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Published on : Mar 05, 2018

French energy company Total S.A. announced on March 2, 2018 that it purchased 16.33 percent stake in the Waha Concessions in Libya by acquiring Marathon Oil Libya Limited, a subsidiary of Marathon Oil Corporation, a U.S.-based petroleum and natural gas company. The sale was closed at a cash valuation of US$450 Mn. The divestiture is aimed at bolstering Total’s presence in Libya and marks Marathon Oil exiting the country with an attractive valuation. On the other hand, the deal will endow Total with resources over 500 mn barrels of oil equivalent (MMboe). As a result, this will ramp up its exploration capacity across the vast stretch of 53.000 km2 of the lucrative Sirte basin. Furthermore, the company can start with an immediate production of 50,000 boed.

Stake in Waha Concessions to Bolster its Presence in the Middle East and North Africa Nations

Acquiring a stake in the Waha Oil Company is in sync with the Total’s strategic push to fortify its current portfolio with highly valued assets acquired at low cost. In addition, the deal will continue to consolidate its presence in the key parts of the Middle East and Africa. Of note, The Waha Concessions, which currently produces 300,000 boed per day (boed/d) stands as a subsidiary of National Oil Corp (NOC), the state-owned oil company of Libya. The production is anticipated to surge to 400,000 boe/d by 2020 end, Total estimates.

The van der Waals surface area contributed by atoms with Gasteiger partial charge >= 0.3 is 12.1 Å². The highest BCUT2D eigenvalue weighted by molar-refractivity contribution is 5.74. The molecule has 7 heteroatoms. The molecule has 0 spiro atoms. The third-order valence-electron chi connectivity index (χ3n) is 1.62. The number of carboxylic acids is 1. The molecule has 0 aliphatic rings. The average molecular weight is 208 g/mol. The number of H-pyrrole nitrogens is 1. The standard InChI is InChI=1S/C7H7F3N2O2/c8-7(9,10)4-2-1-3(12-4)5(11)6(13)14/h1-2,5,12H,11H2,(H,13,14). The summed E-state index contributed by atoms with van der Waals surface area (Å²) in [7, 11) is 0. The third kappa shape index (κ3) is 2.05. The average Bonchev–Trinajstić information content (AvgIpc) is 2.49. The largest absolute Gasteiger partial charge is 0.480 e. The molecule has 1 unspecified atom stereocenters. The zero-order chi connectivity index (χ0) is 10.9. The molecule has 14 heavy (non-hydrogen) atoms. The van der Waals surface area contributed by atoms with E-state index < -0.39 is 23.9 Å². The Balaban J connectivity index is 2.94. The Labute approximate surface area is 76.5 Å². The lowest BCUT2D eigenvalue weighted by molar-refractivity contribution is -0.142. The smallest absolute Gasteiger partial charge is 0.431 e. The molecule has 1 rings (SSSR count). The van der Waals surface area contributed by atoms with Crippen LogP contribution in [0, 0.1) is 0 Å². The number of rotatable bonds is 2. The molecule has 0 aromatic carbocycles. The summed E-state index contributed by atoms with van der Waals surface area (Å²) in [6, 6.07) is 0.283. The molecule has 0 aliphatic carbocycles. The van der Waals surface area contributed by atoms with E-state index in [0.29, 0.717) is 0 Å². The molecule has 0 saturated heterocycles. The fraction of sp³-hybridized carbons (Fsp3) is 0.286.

Other than NOC, ConocoPhillips and Hess hold significant stake. The oil exploration and production sector in Libya has hit a roadblock post the political upheaval seven years ago, but is now on the road to recovery, thanks to the current rise in installations and the resumption of development oil and gas drilling.

Marathon’s Divestiture Aimed to simplify its Portfolio

According to Waha’s Chairman, the company had intended to boost its output to touch a mark of 375,000 barrels per day (bpd) by the end of this year, but reported facing major bottlenecks owing to crippled infrastructure.

Since 2013, Marathon has staged seven country exits, in a move to simplify the management of its portfolio and the recent divestiture of its non-operated interests in Waha Concessions has been planned long back. Of note, the recent exit also bodes significance, being the second one by a U.S. company from the country.